Politics

Facebook loses second attempt to dismiss FTC antitrust case


A US judge has denied Facebook’s attempt to dismiss for a second time the antitrust lawsuit brought by the US Federal Trade Commission seeking to force the social media company to unwind its acquisitions of Instagram and WhatsApp.

“Second time lucky?” began the opinion on Tuesday from Judge James Boasberg in Washington, who concluded that the lawsuit, which accuses Facebook of conducting a “course of anti-competitive conduct”, could proceed.

The rejection of Facebook’s motion is a victory for the FTC after its original lawsuit was dismissed by Boasberg last year.

At the time the judge said the agency had “failed to plead enough facts to plausibly establish” that the company had monopoly power over the social network market and employed a “buy or bury” approach to take out rivals.

However, he gave the FTC the chance to amend its complaint, which it did, with added detail to support its assertions.

“The facts alleged this time around to fortify those theories . . . are far more robust and detailed than before, particularly in regard to the contours of defendant’s alleged monopoly,” Boasberg wrote in his opinion.

“The agency has also explained that Facebook not only possesses monopoly power, but that it has wilfully maintained that power through anti-competitive conduct — specifically, the acquisitions of Instagram and WhatsApp,” he added.

The judge also dismissed the argument by Facebook, which has since changed its corporate name to Meta, that the amended complaint should not have been authorised because Lina Khan, FTC chair, participated in the regulator’s vote.

The company argued that Khan — a prominent Big Tech critic who was named by Joe Biden, US president, to lead the FTC just weeks before Boasberg’s original ruling — demonstrated prejudgment against the company through her previous writings as an academic.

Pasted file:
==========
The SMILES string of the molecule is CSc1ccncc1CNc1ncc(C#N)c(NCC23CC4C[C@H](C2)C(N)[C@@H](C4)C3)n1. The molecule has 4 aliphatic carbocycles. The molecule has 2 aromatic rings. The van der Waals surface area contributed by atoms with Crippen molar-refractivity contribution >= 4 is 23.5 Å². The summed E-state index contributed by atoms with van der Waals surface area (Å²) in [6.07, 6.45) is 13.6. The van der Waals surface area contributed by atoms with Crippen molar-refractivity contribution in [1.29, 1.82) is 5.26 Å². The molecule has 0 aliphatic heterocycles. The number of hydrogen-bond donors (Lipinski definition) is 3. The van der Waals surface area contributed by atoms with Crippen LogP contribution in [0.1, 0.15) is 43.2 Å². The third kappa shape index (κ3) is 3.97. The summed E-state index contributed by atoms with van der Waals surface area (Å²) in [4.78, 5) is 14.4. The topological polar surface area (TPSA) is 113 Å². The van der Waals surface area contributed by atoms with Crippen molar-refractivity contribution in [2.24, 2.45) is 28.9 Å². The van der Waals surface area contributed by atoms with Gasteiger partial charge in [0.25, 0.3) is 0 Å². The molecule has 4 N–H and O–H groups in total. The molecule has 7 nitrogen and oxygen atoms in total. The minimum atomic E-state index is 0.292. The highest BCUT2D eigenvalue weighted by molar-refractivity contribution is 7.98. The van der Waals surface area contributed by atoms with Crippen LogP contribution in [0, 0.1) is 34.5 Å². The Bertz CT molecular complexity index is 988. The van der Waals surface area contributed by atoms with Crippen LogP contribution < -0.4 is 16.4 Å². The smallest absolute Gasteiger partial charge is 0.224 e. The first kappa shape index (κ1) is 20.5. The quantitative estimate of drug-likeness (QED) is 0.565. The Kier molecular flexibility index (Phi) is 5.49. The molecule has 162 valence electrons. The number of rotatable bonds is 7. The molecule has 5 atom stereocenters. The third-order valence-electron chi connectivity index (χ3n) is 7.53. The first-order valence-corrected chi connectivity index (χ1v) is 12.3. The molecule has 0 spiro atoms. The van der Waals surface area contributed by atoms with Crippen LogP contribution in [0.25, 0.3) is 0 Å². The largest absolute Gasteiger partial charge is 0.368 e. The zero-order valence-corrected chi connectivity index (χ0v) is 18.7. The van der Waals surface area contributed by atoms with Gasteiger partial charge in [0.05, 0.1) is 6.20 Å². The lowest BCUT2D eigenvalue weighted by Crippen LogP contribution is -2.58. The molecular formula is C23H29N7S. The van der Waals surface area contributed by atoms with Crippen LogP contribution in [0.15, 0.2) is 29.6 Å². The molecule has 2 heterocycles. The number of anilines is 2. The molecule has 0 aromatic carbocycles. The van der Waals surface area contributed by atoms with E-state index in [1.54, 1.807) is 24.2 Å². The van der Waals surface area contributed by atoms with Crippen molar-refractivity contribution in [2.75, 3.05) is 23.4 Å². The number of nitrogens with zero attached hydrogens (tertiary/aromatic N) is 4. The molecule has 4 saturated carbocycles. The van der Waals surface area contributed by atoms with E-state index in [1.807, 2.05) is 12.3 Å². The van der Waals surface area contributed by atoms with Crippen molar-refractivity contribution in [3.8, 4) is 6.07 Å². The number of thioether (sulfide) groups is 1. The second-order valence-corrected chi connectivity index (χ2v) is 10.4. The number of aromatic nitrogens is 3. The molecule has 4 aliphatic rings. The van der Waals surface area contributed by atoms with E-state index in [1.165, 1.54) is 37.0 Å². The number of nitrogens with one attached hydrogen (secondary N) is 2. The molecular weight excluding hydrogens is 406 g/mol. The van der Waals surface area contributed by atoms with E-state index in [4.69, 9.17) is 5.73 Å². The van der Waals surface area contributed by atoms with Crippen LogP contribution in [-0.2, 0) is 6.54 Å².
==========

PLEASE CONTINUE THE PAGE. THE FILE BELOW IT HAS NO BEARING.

“Although Khan has undoubtedly expressed views about Facebook’s monopoly power, these views do not suggest the type of ‘axe to grind’ based on personal animosity or financial conflict of interest that has disqualified prosecutors in the past,” the judge wrote.

However, the judge said he would not let the FTC pursue allegations that the company changed its platform policies to cut off services to rivals, because the conduct was too far in the past.

Holly Vedova, the director of the FTC’s bureau of competition, said: “FTC staff presented a strong amended complaint. Now that the district court denied Facebook/Meta’s motion to dismiss, we look forward to moving ahead with the trial.”

Facebook said in a statement: “We’re confident the evidence will reveal the fundamental weakness of the claims. Our investments in Instagram and WhatsApp transformed them into what they are today. They have been good for competition, and good for the people and businesses that choose to use our products.”

It also noted that the judge had narrowed the scope of the lawsuit to reject the allegations around its platform policies and said the ruling acknowledged that “the agency faces a ‘tall task’ proving its case regarding two acquisitions it cleared years ago”.

Facebook is required to file its response to the complaint by January 25.



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